Walking into Saint Peter’s Square it is hard not gawk at impressive baroque architecture that has stood at the center of one of the world’s major religions for 500 years. Marble pillars encircle it topped with sculptures of 140 saints looking down into the square. It is one of the most recognizable squares in the world. Look to the left and you will notice something changing, though.
There is an enormous bronze sculpture that grabs the eye of every visitor. The sculpture depicts 140 migrants throughout history, from a Jewish man escaping Nazi Germany to a Syrian refugee fleeing civil war. The figures are standing on a ship and among them you will notice the wings of an angel.
This is not unintentional. There are few world figures that are a greater champion of refugee solidarity than Pope Francis. Is has been one of, if not the most, outspoken global leaders on the subject. The sculpture is just one of the Pope’s many attempts to bring visibility to the plight of migrants and refugees worldwide. Another was the Pope’s support of the third Refugee and Migrant Education Network conference at the Pontifical Gregorian University in Rome from 26-28 September.
The Head of the Catholic Church and Sovereign of the Vatican State invited attendees at the conference to a private audience with him at the residence at the Vatican Palace - a place where he has actually refused to reside in favor of a more simple living option. There he gave a speech sharing his passion for refugee education.
He shared, “Your conference has been planned as a moment of reflection grounded in the needs of our migrant brothers and sisters, with particular attention to children and young people. You have heard [refugees] desire to pursue their education even though they have been uprooted from their native lands. I want to encourage you and to emphasize the importance of your contribution in three areas pertaining to your competence: research, teaching, and social promotion.”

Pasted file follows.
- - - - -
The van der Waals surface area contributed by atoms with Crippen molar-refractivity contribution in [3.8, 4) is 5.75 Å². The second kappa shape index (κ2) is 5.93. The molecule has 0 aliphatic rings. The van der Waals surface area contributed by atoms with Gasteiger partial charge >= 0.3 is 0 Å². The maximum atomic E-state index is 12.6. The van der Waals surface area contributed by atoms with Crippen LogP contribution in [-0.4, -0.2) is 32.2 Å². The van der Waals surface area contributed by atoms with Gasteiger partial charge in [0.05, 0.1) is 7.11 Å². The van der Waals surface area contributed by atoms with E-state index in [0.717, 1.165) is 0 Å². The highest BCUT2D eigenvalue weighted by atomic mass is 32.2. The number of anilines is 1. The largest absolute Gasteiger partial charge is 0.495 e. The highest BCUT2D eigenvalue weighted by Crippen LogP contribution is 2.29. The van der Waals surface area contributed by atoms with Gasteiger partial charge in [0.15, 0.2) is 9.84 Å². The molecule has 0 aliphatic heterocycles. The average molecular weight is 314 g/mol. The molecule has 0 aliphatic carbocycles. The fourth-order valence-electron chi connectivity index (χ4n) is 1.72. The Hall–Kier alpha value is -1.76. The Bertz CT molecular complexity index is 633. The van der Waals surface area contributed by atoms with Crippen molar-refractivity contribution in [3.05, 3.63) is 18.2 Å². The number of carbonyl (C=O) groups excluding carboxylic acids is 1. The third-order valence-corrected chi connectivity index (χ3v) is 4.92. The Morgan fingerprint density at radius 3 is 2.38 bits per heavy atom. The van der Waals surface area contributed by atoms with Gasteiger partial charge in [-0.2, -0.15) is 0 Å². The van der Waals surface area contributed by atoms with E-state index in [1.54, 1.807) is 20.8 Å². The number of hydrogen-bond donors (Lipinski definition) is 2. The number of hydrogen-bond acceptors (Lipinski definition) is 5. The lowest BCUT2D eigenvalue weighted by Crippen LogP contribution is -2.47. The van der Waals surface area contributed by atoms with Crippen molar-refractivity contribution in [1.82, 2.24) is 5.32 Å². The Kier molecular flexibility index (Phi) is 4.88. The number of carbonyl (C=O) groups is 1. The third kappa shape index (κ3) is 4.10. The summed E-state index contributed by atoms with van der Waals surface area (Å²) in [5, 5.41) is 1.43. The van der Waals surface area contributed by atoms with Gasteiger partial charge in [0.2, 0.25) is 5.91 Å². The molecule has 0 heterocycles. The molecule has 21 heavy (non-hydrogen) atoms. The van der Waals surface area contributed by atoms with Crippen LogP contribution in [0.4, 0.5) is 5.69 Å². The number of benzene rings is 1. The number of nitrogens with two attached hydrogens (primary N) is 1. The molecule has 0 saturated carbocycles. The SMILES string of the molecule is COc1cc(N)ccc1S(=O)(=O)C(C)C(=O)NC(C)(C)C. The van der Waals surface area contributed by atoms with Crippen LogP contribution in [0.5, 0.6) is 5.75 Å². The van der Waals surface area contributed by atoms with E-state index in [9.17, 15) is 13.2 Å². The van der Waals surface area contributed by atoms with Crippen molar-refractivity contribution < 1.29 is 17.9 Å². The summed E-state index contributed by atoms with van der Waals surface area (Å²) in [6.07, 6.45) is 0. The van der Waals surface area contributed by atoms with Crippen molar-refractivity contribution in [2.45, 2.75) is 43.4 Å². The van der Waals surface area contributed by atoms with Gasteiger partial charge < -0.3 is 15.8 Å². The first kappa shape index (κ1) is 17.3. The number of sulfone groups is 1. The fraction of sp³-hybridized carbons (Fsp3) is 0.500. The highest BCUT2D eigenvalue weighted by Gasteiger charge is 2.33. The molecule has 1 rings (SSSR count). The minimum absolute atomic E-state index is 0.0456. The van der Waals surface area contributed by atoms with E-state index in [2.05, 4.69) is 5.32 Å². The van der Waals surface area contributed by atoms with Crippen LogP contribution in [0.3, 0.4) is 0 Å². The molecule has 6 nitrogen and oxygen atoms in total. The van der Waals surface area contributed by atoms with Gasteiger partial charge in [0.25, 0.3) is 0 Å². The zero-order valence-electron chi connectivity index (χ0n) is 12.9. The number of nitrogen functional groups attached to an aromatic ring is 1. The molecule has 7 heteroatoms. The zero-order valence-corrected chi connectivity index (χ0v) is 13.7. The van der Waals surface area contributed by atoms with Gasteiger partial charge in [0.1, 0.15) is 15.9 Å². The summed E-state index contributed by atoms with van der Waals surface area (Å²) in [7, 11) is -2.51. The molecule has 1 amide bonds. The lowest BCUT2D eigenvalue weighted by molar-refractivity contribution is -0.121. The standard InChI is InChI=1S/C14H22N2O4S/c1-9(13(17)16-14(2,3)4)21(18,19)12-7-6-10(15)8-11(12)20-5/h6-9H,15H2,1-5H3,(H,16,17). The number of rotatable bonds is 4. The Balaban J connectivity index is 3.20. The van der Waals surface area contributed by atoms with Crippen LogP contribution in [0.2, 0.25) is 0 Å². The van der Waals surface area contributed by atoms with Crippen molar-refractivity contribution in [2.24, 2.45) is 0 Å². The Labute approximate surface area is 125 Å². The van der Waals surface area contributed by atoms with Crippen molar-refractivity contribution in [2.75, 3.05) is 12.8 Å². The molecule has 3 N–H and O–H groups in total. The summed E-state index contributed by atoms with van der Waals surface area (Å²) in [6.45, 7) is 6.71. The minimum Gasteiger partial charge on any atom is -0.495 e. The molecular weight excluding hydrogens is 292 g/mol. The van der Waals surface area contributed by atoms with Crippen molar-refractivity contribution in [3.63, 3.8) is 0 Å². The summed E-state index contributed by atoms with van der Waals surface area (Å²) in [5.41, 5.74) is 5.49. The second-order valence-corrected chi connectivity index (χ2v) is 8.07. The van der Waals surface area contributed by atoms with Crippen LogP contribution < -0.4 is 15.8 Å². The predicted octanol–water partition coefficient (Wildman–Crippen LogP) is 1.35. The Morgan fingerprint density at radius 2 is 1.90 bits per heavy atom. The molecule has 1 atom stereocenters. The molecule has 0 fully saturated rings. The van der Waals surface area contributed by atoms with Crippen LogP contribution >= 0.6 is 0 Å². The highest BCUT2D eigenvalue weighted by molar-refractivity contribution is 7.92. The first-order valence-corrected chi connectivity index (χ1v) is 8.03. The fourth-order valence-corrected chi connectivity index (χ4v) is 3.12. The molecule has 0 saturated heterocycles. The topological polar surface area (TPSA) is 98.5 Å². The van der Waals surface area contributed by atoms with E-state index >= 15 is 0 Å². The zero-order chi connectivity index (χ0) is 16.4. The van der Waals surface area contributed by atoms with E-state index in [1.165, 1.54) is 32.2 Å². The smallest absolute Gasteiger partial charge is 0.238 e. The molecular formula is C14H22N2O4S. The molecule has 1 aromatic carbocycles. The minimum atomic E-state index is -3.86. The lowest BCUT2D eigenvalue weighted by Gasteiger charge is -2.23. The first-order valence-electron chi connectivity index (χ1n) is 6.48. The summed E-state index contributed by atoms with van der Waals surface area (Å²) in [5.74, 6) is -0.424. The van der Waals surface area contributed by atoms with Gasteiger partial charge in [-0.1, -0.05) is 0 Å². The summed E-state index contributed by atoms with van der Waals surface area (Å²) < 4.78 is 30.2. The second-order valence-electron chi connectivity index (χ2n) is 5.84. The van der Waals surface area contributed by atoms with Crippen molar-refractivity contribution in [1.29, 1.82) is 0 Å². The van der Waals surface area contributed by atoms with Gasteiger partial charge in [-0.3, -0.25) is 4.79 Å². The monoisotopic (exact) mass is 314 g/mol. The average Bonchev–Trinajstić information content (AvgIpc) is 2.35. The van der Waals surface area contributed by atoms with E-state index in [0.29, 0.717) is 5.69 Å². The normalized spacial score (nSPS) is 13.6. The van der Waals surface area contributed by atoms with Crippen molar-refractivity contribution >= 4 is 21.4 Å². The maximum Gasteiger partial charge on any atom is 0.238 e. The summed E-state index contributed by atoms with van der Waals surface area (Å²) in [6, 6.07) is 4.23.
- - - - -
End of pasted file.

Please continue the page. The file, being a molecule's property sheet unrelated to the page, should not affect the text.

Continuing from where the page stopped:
He went on to say that education and teaching should be responsive to the changing needs of refugees, including distance learning.
He further advocated for attention to the intersection of climate change and migration saying, “The earth has been devastated by the excessive exploitation of its resources and by decades of pollution. As a result, more and more people are forced to leave their lands, which have become uninhabitable.”
Pope Francis described the unique opportunity that education plays in the empowerment of all, but also the unique opportunity to hosting schools where refugees not only receive, but contribute to host communities through their unique cultures, skills, and experiences.
Finally, Pope Francis took time to greet each member and exchange a few words. Pangea CEO Drew Edwards thanked the Pope for his commitment to advocating for the cause and dignity of refugees and their education.
Pangea continues to remain committed to providing access to meaningful education for all. Our work and research in refugee education is set to expand in 2023 in the Imvepi Refugee Settlement and beyond.